To his left, a man and woman, about 50 years old. He with a moustache and a body, which showed signs of a wealthy lifestyle, squeezed into a nice suit. She, a bit modest, listening to him, her hair laid back carefully behind her ears revealing nice golden earrings. On the other side, a group of friends, in their early twenties. Their subdued talking was loud enough for Sam to realize they were not German. Polish was his guess.
The orange and yellow painted glasses threw shadows, rolling softly over the white walls.
Dinner for one
He moved on, back into the hallway where a few small tables formed a row against the wall. On each, a tiny candle threw a flickering light on a pot with a single flower. Two people looked up as he passed, a woman, old in age, quick in eye movement, read a newspaper, an empty plate and her glasses on a napkin next to her. A young guy, somewhat strict and stiff in his motions reverted his eyes when Jay tried to make eye contact. He went on and arrived in what seemed to be a lounge area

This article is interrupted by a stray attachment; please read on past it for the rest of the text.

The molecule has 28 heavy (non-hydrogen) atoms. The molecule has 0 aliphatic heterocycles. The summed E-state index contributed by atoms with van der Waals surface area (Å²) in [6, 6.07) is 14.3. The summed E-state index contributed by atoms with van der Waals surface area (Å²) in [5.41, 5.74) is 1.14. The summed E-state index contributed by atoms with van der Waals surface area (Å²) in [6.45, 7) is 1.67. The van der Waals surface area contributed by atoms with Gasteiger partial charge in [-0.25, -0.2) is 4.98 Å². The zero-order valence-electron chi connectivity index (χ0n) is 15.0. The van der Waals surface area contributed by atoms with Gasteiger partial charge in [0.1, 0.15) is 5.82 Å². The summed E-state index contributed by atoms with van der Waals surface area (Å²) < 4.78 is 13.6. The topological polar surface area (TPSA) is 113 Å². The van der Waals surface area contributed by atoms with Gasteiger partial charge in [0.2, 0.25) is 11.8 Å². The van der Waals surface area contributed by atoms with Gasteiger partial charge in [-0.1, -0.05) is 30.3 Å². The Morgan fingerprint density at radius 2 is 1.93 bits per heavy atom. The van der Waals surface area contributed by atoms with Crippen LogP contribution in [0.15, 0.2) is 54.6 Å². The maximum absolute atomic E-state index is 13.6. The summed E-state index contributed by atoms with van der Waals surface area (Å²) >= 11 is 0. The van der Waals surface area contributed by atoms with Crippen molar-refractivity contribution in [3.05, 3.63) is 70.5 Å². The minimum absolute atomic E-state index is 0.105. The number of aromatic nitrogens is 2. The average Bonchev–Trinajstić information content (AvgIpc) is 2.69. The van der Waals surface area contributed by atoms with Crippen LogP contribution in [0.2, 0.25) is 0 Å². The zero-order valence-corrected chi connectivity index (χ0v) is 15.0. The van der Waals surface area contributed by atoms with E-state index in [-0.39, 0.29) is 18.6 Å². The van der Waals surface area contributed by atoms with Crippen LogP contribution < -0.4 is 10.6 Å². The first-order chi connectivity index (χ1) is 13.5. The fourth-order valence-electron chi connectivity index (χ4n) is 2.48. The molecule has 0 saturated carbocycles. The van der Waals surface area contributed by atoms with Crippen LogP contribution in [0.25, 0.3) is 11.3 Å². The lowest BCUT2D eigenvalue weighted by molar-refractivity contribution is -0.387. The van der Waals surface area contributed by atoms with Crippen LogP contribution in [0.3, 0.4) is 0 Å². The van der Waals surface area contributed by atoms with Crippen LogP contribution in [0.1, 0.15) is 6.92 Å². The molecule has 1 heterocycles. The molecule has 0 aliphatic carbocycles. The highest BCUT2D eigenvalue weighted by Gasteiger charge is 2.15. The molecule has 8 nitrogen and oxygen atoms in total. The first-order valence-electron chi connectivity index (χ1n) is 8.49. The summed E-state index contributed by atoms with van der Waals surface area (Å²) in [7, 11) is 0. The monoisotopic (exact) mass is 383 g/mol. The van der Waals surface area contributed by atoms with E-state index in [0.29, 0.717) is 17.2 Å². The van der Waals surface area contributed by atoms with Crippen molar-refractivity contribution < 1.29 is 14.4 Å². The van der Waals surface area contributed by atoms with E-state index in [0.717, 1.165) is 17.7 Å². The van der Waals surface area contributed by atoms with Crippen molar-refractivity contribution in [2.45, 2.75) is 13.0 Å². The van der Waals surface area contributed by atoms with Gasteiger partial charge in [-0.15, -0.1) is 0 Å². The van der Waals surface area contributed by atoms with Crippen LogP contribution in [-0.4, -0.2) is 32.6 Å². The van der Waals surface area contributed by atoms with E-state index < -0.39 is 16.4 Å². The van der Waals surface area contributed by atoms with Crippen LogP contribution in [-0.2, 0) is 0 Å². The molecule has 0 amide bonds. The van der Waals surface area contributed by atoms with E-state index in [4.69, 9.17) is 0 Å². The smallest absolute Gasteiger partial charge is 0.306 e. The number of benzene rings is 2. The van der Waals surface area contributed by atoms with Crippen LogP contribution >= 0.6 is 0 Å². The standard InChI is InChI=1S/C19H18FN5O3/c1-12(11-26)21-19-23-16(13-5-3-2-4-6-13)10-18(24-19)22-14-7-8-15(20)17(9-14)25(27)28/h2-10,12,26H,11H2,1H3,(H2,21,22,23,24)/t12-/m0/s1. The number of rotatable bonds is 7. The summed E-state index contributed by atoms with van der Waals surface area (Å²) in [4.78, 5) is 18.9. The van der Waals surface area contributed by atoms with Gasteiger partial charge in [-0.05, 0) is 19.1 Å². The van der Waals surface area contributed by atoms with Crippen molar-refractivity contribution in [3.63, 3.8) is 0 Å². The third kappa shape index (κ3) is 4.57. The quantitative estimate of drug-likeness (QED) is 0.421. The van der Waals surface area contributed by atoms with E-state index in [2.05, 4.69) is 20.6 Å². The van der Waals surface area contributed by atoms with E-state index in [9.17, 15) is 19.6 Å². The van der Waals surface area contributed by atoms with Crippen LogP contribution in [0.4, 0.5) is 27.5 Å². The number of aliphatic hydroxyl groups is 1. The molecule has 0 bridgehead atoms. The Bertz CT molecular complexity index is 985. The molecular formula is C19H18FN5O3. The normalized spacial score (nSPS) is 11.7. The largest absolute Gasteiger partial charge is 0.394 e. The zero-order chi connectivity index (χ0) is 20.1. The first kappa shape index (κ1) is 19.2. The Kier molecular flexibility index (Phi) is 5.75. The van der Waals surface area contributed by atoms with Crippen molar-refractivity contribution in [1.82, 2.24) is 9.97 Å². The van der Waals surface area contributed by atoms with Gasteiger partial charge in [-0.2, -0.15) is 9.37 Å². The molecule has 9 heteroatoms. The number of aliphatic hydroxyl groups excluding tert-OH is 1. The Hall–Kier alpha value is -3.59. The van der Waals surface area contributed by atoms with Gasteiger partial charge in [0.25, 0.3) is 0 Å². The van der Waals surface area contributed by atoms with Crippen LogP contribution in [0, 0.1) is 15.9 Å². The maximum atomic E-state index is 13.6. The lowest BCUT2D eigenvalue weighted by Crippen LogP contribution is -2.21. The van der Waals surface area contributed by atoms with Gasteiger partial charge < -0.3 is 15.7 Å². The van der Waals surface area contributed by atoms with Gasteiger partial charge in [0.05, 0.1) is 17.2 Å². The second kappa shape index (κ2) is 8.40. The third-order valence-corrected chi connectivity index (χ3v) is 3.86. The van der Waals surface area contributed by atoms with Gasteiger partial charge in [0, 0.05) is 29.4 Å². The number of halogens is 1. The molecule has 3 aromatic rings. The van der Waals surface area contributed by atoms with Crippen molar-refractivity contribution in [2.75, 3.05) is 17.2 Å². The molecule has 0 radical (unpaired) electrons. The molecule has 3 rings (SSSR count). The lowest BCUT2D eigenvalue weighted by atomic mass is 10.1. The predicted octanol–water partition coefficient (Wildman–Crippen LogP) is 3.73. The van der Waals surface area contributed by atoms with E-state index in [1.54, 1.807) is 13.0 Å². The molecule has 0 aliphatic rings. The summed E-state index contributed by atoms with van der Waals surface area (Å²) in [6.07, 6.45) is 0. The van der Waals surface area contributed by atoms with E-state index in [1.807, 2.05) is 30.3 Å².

Nice, antique lounge chairs invited visitors to relax. Wood- and glass closets with dozens of cups and glasses from the house brewery fit in nicely with the lower wooden part of the walls. The wood looked old and used but well taken care of. A bust of a stern looking figure kept watch in the corner. Jay could imagine the living room of a 19th century rich Bavarian looking exactly the same. The prizes of his many hunting escapades hung on the wall in the form of antlers and a boar head. In one of the corners, gathered around a big, round table, sat a family. A father with a big walrus moustache fed a small child, not much more than one year old, while the mother took care of the two other, older children.
Sam turned left and came eye to eye with a waitress, rushing out of the kitchen. She wore a plush, elegant red dirndl, the traditional Bavarian dress, fitting in with the décor. She carried a large plateau filled with two plates with fries, schnitzel and a hamburger. A wine and a Helles balanced on the edges of the platter.
A glass cabinet next to the kitchen entrance reflected the yellow light of the lampions hanging from the vaulted ceiling. Sam almost felt as if he was entering a secret cave system of hundreds of vaulted halls and cellars stretching out under Munich, lighted by small lampions. At the same time, the arches above him seemed to enclose him in a soothing embrace, bringing a comfortable homeliness even if his culture was not Bavarian.